"Sounds like they’re holding Swihart to open," a rival executive said. "More likely to move a utility guy."
A true utility guy, that is.


The Boston Globe’s Nick Cafardo reported Sunday that Marrero has been drawing interest from other teams.

"We do have depth with our middle infielders," Sox president of baseball operations Dave Dombrowski said Monday. "However, [I] would not get into potential trade discussions."
Swihart, who turns 26 on April 3, is most valuable as a catcher. But he could still be useful in a bench role for the 2018 Red Sox, and a win-now mentality may be the driving force here. (It is possible, as well, that there is nothing available via trade for Swihart that has piqued the Sox’ interest. Marrero or Holt wouldn’t require as much in return.)
The potential drawback is that Swihart won’t grow much if he’s not playing every day -- and in particular, if he's not catching every day. But the Sox may be be at a juncture where they feel his bat is a worthwhile experiment off the bench, at least for this season. They can figure out his future -- and their future at backstop -- later.
"He’s a great athlete," Cora told reporters on Sunday. "We’ve seen it in the batter’s box. It’s not only the results, but the way he’s driving the ball to left field as a left-hander, the quality of at-bats as a right-hander. [On Saturday], as a pinch-hitter, that kid was throwing 99 and he throws a breaking ball and squares a ball up."
Swihart entered Monday with a .283 average in Grapefruit League play, with a .905 OPS and a pair of home runs. But he does not have the infield experience that Marrero or Holt has, and the Red Sox essentially have to carry one of those two to start the year.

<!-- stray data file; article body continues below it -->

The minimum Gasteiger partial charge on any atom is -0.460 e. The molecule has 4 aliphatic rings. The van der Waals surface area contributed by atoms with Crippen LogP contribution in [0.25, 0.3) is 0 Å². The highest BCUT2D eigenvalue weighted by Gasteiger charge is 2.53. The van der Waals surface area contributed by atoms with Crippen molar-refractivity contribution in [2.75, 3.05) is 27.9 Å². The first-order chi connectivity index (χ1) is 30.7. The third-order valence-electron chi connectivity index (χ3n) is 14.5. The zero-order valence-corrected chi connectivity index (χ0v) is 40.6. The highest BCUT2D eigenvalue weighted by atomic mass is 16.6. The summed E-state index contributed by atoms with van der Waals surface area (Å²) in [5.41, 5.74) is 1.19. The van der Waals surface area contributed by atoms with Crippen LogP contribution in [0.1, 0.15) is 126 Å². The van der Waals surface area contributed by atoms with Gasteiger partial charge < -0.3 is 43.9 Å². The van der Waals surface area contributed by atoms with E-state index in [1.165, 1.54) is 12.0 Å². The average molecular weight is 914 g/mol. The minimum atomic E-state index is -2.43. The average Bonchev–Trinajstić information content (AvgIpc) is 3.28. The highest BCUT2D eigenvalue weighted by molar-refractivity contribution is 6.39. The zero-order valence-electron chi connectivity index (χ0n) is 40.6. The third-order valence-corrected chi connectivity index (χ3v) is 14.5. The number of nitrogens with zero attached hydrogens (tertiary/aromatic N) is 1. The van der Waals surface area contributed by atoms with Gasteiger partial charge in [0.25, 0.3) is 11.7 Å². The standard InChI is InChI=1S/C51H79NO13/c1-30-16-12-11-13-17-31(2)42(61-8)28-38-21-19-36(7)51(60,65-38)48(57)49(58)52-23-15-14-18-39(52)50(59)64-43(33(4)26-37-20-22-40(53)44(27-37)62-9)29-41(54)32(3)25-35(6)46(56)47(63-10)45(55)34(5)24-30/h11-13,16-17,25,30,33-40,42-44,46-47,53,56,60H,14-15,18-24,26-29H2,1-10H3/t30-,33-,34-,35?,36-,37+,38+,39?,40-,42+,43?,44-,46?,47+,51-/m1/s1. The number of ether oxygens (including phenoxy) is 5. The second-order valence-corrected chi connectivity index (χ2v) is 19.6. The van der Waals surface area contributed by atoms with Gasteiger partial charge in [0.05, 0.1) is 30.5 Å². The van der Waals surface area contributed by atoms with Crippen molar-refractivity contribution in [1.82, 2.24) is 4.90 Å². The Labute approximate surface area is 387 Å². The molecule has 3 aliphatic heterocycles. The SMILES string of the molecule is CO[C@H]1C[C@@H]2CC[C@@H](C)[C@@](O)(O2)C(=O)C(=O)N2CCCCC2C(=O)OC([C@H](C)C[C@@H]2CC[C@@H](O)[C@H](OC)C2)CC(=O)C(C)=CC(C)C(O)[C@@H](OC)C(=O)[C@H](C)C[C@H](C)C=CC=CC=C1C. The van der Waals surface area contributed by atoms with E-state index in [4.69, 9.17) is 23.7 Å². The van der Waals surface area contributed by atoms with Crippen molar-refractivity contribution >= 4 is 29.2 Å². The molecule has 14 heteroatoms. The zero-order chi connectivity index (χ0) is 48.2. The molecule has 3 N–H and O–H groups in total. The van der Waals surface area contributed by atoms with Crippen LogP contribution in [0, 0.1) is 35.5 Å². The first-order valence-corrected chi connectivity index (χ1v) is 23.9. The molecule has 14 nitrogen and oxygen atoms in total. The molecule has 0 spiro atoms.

Eduardo Nunez, the temporary replacement for Dustin Pedroia, is coming off a knee injury, and a sure-handed infielder -- Marrero’s glove is particularly good -- is a must. Rafael Devers is still coming into his own at third base. 
Tzu-Wei Lin is available in the minors too, and the Sox could see some redundancy with him, Holt and Marrero. Lin, unlike Marrero, has minor league options remaining. Lin also has some limited outfield experience.
The way the Sox roster looks now, they have two spots available for the three guys: Marrero, Holt and Swihart. Health can change that. Holt, despite being the most veteran of the group, has minor league options remaining, so he theoretically could go to Triple-A to start the season. But if the Sox don't see a role for him on this year's team any way, they'd be wiser trading him, considering he's due to make $2.225 million. It also would be kindest choice for Holt, to let him have an opportunity elsewhere, if one exists.


Swihart has played first base, third base and left field in addition to catching this spring. Perhaps, in time, there will be a way to work Swihart in behind the plate for the Sox. At the least, retaining him would be insurance if Christian Vazquez or Sandy Leon do not perform well offensively.
There was a clear personal-catcher system for the Red Sox in 2017. Leon was Chris Sale’s guy, for example. Manager Alex Cora said he is not taking that approach. As an auxiliary effect, moving away from a personal-catcher system might make it easier for Swihart to receive more time behind the plate, if called on.
"Whoever I feel comfortable with that day behind the plate, he'll catch," Cora told reporters in Florida. "Christian already caught him. Sandy's going to catch him today. And then the next turn, Christian's going to catch him. Everybody's going to work with everybody."